Drops in Our Lamp | Preparing for a Recession

I remember being in high school when the last major recession started. House prices tanked, people lost jobs, and gas prices rose. There are rumors that a recession is coming, or that we may already be in one, because a recession is two consecutive quarters that the national GDP is in decline. According to a new survey, 74% of Americans are worried about a possible recession.

What is a Recession?

Ok so first, what is a recession? Like I said, a recession is two consecutive quarters where the national GDP is going down. But what is the GDP? GDP stands for Gross Domestic Product which is a monetary measurement of the goods produced and purchased in a nation during each quarter.

Often people talk about a recession versus a depression. We think about seeing for sale signs, or store closing signs back in 2008, and how hard that was, but compared to the soup lines and homeless pictures from the Great Depression, those couldn’t be the same thing right?

There actually isn’t a difference between a depression versus a recession. A depression is a significant recession. There isn’t a set numerical difference. However, Go Banking Rates shares a comparison between the Great Depression in the 1930s and the Great Recession in 2008. The Great Depression experienced a loss of GDP of about 30%, and unemployment rates soared to about 25%. In the Great Recession, GDP only fell about 4.3% and unemployment was just over 9%.

What to Expect

So what are some things that happen during a recession or depression?

How to Prepare for a Potential Recession

Knowing that inflation is on the rise, and that the GDP experienced a dip the last quarter, how do we prepare now for a potential recession in our future?

Paying Debt

One important way to help improve our economic futures is to pay down our existing debts. Credit cards, loans, and mortgages don’t care if money is tighter than it was last year, those payments are going to stay there. Paying down debt can help you pay it off faster, or if you get ahead, you can use that to make your budgets more flexible. There have been times where we needed a little wiggle room in our budget one month, but because we were ahead on our payments, we paid less that month, or took a month off to help us have that flexibility that we needed. That could really help in upcoming months. For more debt repayment ideas, check out our tips here.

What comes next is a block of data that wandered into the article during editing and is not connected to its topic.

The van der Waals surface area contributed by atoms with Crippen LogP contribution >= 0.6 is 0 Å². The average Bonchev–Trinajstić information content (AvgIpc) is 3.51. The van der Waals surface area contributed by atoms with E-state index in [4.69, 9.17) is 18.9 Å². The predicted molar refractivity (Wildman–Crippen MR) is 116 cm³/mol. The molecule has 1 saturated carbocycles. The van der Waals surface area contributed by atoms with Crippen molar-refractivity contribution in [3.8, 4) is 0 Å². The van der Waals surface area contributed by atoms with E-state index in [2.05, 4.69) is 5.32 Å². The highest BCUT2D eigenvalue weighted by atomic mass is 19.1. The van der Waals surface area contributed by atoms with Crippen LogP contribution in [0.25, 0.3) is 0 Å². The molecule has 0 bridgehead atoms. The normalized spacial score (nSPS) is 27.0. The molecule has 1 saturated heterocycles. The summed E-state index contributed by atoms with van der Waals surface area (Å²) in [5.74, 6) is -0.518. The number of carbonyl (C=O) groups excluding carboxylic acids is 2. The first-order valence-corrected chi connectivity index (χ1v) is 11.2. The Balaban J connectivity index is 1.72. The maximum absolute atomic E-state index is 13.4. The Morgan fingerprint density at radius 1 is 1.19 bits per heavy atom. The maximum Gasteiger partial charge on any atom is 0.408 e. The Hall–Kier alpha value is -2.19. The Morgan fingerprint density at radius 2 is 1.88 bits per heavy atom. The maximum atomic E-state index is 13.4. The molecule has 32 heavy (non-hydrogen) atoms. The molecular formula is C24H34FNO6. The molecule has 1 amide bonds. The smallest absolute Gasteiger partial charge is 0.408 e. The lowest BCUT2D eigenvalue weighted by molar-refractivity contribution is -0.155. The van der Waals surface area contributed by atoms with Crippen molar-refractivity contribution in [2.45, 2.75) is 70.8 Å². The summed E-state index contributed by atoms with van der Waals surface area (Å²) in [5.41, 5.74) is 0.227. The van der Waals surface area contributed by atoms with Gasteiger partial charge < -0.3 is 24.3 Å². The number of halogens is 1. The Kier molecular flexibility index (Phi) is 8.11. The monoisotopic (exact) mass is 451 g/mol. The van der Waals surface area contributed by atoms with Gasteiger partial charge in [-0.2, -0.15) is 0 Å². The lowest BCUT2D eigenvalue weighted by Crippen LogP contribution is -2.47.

If your debt payments are under control, or you are debt free (WHOO HOO!) another great way to protect yourself is to boost your savings. Having a little extra set aside to help get through difficult months. If you are still working on paying off debt, having a small emergency fund ($1000-1500) on hand can help us break the debt cycle. This money can go towards those unexpected bills, such as medical emergencies, the dryer going out, or other surprises the next few months may have.

Cut Expenses

Another way to help keep your budget in the black during a recession is to go through your budget and cut expenses. Go through your budget and see if you can find any of these things you could cut?

  • Could you change companies for a better deal? (Internet, Car Insurance, Phone, etc.)
  • Does your policy cover more than you need?
  • Do you have multiple services doing the same thing? (Music, TV Streaming, Computer Software)
  • Do you have subscriptions you aren’t using?
  • Can you get rid of app subscriptions?
  • Can you reduce your use of electricity or water or find more energy efficient devices and appliances?
  • Do you qualify for debt consolidation for a lower interest rate?
  • Can you eat at home more often?
  • Are there ways to buy cheaper grocery options?
  • Can you reduce food waste in your home?

Be sure to check back next week for more ideas to stretch your dollars further to combat inflation’s effect on your family!